Making social distancing work on the factory floor
April 2, 2020
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Maintaining efficiency with a limited or restricted workforce has never been more paramount. With the widespread impact of COVID-19, many companies have temporarily closed their doors or made changes for personal safety, including employees working from home to help reduce the spread of the novel coronavirus.
Essential businesses, however, that have been deemed critical to the economy, are rapidly ramping up production to meet the growing demands brought on by this new challenge.
“During this time of crisis, we’ve been contacted by many companies seeking lifting solutions to fill these lifting needs and Sky Hook has been proud to rise to the occasion.” says Dusty White, technical sales manager, Syclone ATTCO Service.
Manufacturers all over the country are in full swing bringing medical supplies, equipment, and other necessities to market as quickly as possible to assist the growing number of individuals impacted by this pandemic.
This does, however, create its own challenges as many companies have implemented Social Distancing policies to curb the potential spread of this virus. Maintaining a six-foot distance between employees can make some vital operations either challenging or impossible to perform safely.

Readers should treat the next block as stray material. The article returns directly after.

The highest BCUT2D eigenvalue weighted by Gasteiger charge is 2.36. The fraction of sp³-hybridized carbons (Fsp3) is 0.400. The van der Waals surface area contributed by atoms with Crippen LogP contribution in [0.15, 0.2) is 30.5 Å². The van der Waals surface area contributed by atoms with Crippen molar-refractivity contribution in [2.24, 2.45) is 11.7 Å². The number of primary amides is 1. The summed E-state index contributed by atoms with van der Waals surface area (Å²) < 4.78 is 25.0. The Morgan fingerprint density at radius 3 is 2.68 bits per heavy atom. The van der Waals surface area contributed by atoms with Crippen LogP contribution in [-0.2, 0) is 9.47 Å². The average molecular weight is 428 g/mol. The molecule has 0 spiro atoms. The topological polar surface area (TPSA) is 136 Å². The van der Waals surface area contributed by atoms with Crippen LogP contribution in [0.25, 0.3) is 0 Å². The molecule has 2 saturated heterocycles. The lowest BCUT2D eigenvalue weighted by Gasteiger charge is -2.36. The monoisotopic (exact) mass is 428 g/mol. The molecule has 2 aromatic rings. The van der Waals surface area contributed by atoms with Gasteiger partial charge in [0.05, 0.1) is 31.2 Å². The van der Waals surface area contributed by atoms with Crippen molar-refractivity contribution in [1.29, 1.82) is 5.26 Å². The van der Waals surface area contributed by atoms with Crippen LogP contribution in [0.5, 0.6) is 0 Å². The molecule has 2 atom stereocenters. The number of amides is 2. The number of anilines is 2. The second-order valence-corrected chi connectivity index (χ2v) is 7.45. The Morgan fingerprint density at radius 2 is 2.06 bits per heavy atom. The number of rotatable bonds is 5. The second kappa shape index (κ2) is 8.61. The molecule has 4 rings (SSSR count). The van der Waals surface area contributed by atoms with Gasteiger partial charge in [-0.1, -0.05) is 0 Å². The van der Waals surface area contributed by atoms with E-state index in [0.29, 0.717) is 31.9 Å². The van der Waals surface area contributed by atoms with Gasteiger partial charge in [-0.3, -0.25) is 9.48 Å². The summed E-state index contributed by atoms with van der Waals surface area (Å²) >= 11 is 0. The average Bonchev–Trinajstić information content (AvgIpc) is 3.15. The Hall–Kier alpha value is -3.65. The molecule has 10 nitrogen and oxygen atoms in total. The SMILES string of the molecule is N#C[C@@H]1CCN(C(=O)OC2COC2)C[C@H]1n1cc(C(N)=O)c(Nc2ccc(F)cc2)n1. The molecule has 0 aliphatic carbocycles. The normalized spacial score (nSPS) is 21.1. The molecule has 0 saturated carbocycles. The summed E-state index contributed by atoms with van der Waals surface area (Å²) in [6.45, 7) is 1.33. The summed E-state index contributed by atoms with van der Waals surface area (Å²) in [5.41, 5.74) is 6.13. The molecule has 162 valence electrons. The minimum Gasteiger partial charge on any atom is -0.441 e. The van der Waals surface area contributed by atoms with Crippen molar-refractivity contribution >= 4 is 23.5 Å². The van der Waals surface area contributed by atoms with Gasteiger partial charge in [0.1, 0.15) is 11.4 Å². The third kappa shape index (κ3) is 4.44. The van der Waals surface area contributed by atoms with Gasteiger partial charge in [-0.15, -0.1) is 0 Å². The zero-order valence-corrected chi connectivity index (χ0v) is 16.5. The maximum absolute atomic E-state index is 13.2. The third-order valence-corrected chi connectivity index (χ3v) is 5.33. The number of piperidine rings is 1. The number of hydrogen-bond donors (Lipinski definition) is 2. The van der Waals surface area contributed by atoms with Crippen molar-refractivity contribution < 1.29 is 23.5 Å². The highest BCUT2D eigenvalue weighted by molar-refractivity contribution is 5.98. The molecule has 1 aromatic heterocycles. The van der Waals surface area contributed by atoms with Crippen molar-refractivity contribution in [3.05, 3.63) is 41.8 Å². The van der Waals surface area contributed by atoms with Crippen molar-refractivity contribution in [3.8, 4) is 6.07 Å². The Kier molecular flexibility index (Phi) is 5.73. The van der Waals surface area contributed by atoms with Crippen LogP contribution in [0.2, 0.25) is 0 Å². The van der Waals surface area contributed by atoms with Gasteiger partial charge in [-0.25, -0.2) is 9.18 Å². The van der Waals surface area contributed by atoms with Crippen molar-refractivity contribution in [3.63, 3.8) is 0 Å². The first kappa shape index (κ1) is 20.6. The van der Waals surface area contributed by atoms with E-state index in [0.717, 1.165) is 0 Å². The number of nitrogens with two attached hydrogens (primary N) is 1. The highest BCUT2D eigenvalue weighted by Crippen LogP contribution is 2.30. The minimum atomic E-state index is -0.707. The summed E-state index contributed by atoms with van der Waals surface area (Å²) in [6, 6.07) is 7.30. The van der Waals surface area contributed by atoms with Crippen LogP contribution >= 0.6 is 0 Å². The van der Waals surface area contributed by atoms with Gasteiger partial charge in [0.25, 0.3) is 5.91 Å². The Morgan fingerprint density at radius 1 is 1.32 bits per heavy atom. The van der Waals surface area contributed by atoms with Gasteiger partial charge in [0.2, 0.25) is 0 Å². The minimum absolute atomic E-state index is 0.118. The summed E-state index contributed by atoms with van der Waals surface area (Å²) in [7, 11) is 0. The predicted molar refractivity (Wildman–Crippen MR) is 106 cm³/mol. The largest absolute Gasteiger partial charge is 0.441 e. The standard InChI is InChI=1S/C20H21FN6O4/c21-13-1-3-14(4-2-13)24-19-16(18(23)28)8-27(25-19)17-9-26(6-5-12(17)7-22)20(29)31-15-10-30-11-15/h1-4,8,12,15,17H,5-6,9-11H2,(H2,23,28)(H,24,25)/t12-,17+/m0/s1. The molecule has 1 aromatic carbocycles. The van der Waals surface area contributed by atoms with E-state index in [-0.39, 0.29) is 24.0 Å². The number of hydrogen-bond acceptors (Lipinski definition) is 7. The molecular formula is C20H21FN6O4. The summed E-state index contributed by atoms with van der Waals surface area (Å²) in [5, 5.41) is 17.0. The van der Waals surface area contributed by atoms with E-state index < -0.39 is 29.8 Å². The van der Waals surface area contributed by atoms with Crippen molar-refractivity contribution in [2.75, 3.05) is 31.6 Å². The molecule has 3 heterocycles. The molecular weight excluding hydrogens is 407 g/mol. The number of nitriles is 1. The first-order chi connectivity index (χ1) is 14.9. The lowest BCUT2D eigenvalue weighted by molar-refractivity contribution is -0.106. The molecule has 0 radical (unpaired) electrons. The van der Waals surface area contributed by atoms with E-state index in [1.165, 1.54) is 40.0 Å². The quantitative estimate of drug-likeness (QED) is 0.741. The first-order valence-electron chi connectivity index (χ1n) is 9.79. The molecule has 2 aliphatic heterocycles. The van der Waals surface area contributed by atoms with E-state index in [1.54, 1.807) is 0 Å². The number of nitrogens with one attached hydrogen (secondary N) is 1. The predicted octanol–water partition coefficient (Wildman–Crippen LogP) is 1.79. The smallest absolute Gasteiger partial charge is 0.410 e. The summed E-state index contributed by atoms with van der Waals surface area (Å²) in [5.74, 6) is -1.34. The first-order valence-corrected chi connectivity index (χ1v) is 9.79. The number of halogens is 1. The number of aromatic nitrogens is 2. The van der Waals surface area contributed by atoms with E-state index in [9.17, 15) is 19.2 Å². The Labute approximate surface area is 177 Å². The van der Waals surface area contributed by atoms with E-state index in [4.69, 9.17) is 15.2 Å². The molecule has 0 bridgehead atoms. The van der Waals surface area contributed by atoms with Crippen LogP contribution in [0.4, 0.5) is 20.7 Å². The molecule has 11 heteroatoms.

With the Sky Hook lifting device, employees are now able to safely work independently to perform critical lifts instead of team lifts, which would violate the proximity policies that many local governments and companies have now implemented.
“We are currently waiving our production expedite charges on both custom and standard units so customers can obtain the lifting solution that they need in a timely and efficient manner to keep up with their current production demand,” says White. “We also have cleanroom modifications available allowing our products to adapt to a variety of work environments.”
Two-person lifts are currently prohibited due to the close quarters between employees. Additionally, implementing new overhead crane solutions are typically three to four months out before they can become operational. They can also be expensive and take additional time and training to integrate into operations.